Nutrition during pregnancy: The basics of Healthy Eating

Eating a healthy diet during pregnancy is one of the most important things you can do for yourself and your baby.

Above all, the food you eat is the main source of nutrition for your fetus.

Consider the below nutritional advice during pregnancy to boost fetal growth and development.

What To Include In Your Diet:


Grains provide the body with essential carbohydrates, which are the main source of energy.

The whole grains and grain foods and products contain fiber, iron, B vitamins, and various dietary minerals.

Also, grains and bread are rich in nutrients that can provide the body with adequate folic acid.

What to eat:

Make sure that at least half of the grains you eat every day are whole grains.

You can get most of the grains you need during the day by eating as much as a plate of nutritious grains in your breakfast.

At lunchtime you can have a sandwich of two slices of bread made from whole-wheat, and for dinner, you can eat pasta made from whole wheat.


To improve nutrition during pregnancy, instead of eating sugary breakfast cereals and white bread, eat whole-grain foods, brown rice, whole-wheat pasta, and whole-grain bread as well.

Try wild rice or barley in soups, stews, casseroles, and salads.

Look for products that are labeled whole grain, such as whole grain flour, as the main ingredient in the ingredients list.

Fruits and vegetables

Fruits and vegetables are essential elements in nutrition during pregnancy, as they provide the body with many nutritional vitamins and minerals, in addition to fiber that aids digestion.

Vitamin C is found in many fruits and vegetables which helps you absorb iron.

Dark green vegetables contain vitamin A, iron, and folate – these are other important nutrients during pregnancy.

What to eat or drink:

You can cut slices of fresh fruit on cereal foods, make a vegetable pizza, or add more vegetables to the casserole.


If you are tired of apples, oranges, and green beans, you can try something else.

Try apricot, mango, pineapple, sweet potato, winter squash, or spinach.

Make a nuts mixture using a variety of dried fruits.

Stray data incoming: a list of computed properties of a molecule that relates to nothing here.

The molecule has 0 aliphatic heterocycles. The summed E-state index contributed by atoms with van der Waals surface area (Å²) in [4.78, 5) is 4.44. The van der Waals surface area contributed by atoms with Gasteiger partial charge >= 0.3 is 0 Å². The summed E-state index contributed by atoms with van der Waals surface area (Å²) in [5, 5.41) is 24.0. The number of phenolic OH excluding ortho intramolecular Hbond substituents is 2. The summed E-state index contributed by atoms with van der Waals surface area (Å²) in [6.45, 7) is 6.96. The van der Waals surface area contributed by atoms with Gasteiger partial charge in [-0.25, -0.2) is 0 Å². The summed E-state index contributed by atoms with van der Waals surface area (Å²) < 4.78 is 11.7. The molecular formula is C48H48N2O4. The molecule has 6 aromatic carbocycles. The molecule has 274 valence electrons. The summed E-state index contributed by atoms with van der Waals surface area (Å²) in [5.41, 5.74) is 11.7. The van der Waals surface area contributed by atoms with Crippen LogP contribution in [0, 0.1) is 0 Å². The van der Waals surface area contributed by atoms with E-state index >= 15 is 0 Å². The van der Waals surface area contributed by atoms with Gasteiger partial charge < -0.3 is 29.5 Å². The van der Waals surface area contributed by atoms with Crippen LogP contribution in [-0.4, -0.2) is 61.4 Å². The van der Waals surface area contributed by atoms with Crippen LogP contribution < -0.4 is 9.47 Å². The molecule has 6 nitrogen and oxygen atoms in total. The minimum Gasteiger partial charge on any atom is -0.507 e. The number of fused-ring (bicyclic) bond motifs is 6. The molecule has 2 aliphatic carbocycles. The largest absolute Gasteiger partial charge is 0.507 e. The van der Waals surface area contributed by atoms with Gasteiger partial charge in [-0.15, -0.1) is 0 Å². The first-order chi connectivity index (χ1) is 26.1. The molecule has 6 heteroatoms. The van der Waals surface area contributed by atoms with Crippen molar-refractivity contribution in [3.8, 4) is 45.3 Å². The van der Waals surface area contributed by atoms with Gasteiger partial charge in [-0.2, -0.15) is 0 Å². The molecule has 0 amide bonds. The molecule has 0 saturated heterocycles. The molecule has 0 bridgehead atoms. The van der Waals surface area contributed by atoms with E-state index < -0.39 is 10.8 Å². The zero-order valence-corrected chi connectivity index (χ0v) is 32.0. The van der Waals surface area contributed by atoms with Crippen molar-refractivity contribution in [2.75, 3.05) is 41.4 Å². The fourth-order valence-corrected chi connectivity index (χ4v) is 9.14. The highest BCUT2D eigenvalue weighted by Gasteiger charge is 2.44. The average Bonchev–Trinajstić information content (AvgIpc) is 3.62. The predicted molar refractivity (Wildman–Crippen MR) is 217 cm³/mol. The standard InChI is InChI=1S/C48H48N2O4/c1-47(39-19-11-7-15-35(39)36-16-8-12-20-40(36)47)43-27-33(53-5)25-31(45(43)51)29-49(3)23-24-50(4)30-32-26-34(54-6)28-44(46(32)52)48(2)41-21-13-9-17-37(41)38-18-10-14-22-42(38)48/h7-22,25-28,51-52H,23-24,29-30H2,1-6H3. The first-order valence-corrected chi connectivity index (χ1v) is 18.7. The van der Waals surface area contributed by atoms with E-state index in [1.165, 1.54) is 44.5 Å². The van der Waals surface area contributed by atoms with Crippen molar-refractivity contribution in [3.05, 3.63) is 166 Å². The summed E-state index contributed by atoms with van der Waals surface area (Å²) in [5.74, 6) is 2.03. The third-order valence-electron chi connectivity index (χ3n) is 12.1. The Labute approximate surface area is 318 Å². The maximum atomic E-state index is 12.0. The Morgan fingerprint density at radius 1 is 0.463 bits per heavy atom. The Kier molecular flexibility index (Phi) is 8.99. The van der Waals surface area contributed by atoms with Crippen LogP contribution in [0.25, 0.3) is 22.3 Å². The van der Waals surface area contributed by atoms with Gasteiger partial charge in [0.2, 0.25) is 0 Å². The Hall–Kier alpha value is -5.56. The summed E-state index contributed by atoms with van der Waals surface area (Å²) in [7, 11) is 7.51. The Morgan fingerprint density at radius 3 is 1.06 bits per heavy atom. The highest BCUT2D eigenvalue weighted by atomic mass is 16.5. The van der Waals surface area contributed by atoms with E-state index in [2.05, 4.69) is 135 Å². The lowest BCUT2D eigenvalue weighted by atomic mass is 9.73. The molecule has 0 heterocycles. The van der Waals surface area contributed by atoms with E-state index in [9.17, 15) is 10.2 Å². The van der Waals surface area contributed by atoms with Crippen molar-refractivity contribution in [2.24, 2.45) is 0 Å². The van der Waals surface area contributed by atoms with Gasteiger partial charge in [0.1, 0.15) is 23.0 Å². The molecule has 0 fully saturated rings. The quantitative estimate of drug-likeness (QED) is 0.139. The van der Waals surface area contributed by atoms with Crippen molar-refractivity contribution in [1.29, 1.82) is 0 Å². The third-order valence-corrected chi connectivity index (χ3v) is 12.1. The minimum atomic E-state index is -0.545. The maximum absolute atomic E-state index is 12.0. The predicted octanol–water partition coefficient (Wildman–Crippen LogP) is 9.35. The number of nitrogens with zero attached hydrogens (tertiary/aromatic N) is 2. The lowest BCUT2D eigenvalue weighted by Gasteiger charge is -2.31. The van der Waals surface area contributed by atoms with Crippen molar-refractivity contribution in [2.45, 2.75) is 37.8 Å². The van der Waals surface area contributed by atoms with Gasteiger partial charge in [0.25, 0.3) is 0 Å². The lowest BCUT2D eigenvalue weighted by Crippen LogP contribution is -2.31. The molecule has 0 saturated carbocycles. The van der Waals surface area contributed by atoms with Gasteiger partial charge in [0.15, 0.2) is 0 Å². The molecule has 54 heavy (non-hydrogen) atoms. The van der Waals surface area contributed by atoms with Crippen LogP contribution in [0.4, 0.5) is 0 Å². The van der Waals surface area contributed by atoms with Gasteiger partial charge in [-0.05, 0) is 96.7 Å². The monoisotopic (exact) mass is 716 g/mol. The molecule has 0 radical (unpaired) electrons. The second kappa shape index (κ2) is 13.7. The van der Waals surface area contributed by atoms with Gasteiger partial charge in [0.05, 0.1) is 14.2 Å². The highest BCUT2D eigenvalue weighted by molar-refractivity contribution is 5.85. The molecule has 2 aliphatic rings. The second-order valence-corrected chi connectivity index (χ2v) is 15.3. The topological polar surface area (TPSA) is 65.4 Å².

Fruit juices are also important but remember that drinking too much juice can lead to unnecessary weight gain.

Meat, poultry, fish, eggs, and beans

Food in this group contains a lot of protein, as well as B vitamins and iron. Protein is essential for your baby’s growth.

What to eat:

Try whole-wheat bread with peanut butter for breakfast.

Eat a scrambled egg or an omelet for lunch. Have salmon fillets for dinner.

Add chickpeas or black beans to a salad. A snack of soy nuts. Yummyy!


If your traditional protein sources no longer appeal to you, try other options.

Fish is an excellent source of protein as well as omega-3 fatty acids that can boost your baby’s brain development.

Avoid fish potentially rich in mercury, including swordfish, king mackerel, tuna, and shark.

Dairy products

Calcium in dairy products and calcium-fortified soy milk will help build your baby’s bones and teeth.

Dairy products also contain vitamin D and protein. Aim for 3 cups a day.

What to eat or drink:

Eat yogurt as an afternoon snack or have it with your cereal.

You can also have a cup of skimmed milk with your dinner or add low-fat cheese to your salad.


If you have trouble digesting dairy products, get creative.

Try calcium-fortified orange juice or sardines. Try low or no lactose products.


Water carries nutrients from the food you eat to your baby as well.

It can help prevent constipation, hemorrhoids, excessive swelling, and a urinary or bladder infection.

Keep in mind, though,

The Institute of Medicine recommends drinking about 10 cups (2.4 liters) of fluids a day during pregnancy.

Water, juices, coffee, and soft drinks all contribute to your daily fluid needs.

But remember that some drinks are high in sugar and that too much can cause weight gain.

Due to its potential effects on your unborn baby, your health care provider may also recommend limiting the amount of caffeine in your diet to less than 200 milligrams per day during pregnancy.


If you want to enjoy drinking water during pregnancy you can add a few drops of lemon, a few slices of cucumber, or a few pieces of any kind of fruit you like to make it flavored. 

This works like magic every time!

  • Fats, oils, and sweets

Choose foods with healthy fats, such as nuts, seeds, or avocados.

For example, use oil and vinegar to decorate the salad.

It’s okay to let loose once in a while – as long as you get the nutrients you need and are in control of your weight gain.

To avoid overeating, control the amount of food that is high in fat and sugar.

Ask about nutritional supplements

Even women who go through a healthy diet can miss key nutrients.

A daily prenatal vitamin – which starts ideally at least three months before conception – can help fill any gaps.

Your health care provider may recommend special nutritional supplements if you follow a strict vegan diet, have had bariatric surgery, or have any chronic health conditions, such as diabetes.

Always consult your healthcare provider before taking any new vitamins or supplements during pregnancy.

Twin or multiple pregnancies

If a woman is pregnant with twins or multiple twins, she is likely to need more nutrients and calories than a pregnant woman in a single fetus.

You should consult your healthcare provider about how much to take

If you are preparing for the arrival of your little one, then we encourage you to go through the Newborn Ultimate Checklist. It has everything you will need during the first year

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Dema JS is the founder of and a mother of two little kids.

Dema had her MBA from St. John’s University- NYC in dual concentrations: Executive Management and Marketing Management.

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